Recently, I went looking for an iPhone fitness tracking app that's better than Apple's Health app. My requirement was to be able to see the numeric data for any selected day in the past. Unfortunately, the Apple Health app only shows a graph, and the previous day's data must be estimated.
After some searching, I found what I needed in the beautifully designed FitPort for iOS from Flaskapp.com.
Presentation is Everything
Firness data isn't going to be useful if it isn't presented in a clear fashion that's easily understood and acted on. That's why I was initially attracted to this app.
Also, while the Fitport app can be used for many fitness parameters, my initial quick look review focuses on my current focus: my walking steps, the mileage, the ability to see a goal and also see numeric data for any day in the past. Here are my initial options:
Once one has specified the contents of the dashboard, there's an array of color coded variables. In this case, steps (in blue) and distance (in gold). It's easy to modify the default goal in steps and miles.
Just a tap on one of the circular graphs reveals details: the goal and the numeric quantity. Touch it again to return to the dashboard. It's amazingly elegant looking. Also shown at the bottom is a very pleasing and very desirable (for me) timeline that's neatly color coded to the circle above.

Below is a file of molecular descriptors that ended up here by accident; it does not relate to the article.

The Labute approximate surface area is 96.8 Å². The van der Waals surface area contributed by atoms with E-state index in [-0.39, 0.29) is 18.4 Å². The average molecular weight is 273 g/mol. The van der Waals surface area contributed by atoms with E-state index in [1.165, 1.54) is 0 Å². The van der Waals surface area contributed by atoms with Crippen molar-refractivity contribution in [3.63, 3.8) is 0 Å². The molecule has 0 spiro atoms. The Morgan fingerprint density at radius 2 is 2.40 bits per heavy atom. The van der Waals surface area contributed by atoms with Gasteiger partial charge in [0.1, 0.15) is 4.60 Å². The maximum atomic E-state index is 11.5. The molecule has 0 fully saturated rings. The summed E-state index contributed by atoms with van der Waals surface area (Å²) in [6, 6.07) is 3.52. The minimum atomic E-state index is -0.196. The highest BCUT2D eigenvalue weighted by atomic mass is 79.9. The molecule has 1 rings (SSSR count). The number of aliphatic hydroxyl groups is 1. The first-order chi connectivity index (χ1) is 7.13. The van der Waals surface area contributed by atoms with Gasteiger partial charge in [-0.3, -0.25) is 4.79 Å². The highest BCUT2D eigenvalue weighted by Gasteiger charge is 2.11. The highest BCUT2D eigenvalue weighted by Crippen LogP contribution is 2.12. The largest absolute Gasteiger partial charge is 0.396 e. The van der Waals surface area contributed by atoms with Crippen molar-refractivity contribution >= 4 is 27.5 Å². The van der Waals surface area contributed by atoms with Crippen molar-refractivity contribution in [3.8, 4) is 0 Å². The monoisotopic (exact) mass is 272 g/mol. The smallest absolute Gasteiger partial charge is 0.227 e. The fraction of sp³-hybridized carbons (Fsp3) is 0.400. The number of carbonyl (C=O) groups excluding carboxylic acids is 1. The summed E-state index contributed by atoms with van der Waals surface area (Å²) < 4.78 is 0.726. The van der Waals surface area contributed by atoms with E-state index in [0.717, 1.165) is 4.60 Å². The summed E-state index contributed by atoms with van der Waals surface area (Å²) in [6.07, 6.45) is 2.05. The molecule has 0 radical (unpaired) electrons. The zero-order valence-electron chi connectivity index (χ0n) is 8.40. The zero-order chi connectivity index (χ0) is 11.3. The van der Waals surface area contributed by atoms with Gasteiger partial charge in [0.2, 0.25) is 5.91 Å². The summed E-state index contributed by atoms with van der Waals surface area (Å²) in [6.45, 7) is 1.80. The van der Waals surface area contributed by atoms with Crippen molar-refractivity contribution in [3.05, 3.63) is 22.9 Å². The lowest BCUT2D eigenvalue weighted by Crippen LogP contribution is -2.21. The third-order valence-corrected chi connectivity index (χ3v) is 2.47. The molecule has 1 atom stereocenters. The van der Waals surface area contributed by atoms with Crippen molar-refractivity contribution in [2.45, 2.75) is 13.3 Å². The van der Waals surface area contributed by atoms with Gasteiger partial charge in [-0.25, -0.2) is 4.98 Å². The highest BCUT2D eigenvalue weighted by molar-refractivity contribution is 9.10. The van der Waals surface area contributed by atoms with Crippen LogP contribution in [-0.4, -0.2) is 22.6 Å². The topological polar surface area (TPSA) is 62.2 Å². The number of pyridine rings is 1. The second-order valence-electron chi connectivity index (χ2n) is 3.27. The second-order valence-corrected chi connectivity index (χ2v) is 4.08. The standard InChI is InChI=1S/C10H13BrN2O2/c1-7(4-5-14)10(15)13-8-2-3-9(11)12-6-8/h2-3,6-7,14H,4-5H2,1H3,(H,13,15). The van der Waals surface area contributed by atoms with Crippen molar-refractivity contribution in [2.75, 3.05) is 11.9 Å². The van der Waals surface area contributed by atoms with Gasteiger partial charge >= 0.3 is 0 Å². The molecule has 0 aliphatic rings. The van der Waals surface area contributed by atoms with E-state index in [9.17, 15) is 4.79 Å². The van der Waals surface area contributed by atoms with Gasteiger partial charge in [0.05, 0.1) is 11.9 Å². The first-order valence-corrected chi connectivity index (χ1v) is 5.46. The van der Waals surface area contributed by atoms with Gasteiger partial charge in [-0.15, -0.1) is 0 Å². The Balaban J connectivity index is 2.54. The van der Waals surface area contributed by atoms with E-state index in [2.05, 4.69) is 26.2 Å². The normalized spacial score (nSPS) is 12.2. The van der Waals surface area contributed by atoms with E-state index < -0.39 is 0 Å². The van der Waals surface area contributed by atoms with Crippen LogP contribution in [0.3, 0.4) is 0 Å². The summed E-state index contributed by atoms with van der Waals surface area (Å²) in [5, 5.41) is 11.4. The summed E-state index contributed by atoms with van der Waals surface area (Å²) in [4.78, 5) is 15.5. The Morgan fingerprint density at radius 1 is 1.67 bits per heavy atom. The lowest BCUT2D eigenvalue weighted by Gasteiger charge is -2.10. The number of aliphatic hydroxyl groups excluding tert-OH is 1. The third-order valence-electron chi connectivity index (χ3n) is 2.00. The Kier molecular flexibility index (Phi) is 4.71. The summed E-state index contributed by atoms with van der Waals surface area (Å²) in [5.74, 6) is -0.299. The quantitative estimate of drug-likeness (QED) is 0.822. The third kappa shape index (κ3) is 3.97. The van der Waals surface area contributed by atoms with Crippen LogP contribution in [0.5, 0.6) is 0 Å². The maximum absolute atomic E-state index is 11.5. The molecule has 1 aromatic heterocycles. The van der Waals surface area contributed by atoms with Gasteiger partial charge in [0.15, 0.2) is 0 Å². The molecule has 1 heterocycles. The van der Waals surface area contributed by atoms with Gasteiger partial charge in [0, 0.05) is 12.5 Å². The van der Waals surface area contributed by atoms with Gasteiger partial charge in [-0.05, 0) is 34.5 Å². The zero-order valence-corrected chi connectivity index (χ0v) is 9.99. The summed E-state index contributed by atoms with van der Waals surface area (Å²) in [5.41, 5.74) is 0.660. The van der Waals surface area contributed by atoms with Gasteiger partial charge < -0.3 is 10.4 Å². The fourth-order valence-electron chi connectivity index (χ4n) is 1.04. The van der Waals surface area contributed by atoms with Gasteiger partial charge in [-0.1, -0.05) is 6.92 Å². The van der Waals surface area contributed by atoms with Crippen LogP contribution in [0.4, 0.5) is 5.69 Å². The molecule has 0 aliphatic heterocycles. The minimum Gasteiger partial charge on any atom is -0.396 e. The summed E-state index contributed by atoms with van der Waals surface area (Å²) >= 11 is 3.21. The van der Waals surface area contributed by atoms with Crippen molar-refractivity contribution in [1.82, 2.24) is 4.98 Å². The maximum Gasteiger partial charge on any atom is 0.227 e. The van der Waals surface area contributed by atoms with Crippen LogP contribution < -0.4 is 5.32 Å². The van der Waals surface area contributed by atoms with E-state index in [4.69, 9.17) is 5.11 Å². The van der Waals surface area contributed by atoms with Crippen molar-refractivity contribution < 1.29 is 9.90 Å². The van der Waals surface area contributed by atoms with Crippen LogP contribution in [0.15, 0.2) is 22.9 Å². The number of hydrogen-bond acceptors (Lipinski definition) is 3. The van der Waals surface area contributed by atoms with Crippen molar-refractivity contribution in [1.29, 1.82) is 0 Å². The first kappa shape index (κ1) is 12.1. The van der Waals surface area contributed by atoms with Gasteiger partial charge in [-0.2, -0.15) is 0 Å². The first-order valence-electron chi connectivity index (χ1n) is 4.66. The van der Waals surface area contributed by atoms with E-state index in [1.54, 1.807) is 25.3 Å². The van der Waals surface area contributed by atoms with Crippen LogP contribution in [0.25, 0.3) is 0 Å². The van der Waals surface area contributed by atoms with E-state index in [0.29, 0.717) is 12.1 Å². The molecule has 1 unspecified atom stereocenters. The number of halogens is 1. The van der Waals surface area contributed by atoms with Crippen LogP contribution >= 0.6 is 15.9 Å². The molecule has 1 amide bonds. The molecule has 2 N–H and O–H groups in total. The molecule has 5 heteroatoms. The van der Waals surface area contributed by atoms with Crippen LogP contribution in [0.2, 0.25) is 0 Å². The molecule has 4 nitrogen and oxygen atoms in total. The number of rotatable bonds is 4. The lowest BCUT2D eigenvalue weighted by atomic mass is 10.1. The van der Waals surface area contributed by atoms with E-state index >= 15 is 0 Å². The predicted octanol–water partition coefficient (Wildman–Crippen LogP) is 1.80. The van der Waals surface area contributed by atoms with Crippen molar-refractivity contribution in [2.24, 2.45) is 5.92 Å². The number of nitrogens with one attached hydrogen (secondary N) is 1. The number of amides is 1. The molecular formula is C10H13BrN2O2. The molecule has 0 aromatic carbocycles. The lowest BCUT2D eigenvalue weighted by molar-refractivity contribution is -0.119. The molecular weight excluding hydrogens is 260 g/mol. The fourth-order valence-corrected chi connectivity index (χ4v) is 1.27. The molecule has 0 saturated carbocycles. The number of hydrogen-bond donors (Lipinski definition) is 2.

All one has to do is slide a finger across the timeline to reveal the data for the given day. Unfortunately, there's no way to keep the presentation on the display without holding a finger in place. That makes screen shots a bit tricky.
The down arrow at the very bottom shows, in this example, a summary of results in the last 30 days, for example, the goal streak, total steps, average, and so on. To exit, just swipe downward.
Health Data Access
Another nice thing about this app is that it accesses the same database, populated by the iPhone's motion co-processor, that's displayed by Apple's own Health app (albeit poorly). When one first launches the app, it requests permission to access that health data. That's a sensible, desirable approach in contrast to trying to maintain its own database because deleting the app would then delete all that valuable data.
The User Interface
Everything about this app is delightful. It has many more dashboard options that I have yet to explore. But in the initial look, I saw a visual design that is low-key, technical and readable with good color choices on black. The gestures to move between displays are well thought out and intuitive.
There are no ads. The app costs US$1.99, and I was happy to pay that in order to have a clean, ad-free experience.
Even though the app has been written by two developers in Tokyo, Japan, it is very easy to contact them. Prior to purchase, I was able to contact the company by email with a technical question, and it became clear the author who responded reads and writes perfect English. My question was answered quickly and clearly.
If you're looking for an easy to use, visually pleasing iOS fitness monitoring app that's intuitive, accesses the iPhone's accumulated health data, can show the results for any previous day, and doesn't cost very much, this is one to investigate. I'm looking forward to exploring more of its capabilities, especially with an Apple Watch that won't just sit idle on my desk during writing hours like my iPhone.
Postscript: This review uses the new TMO product scoring system.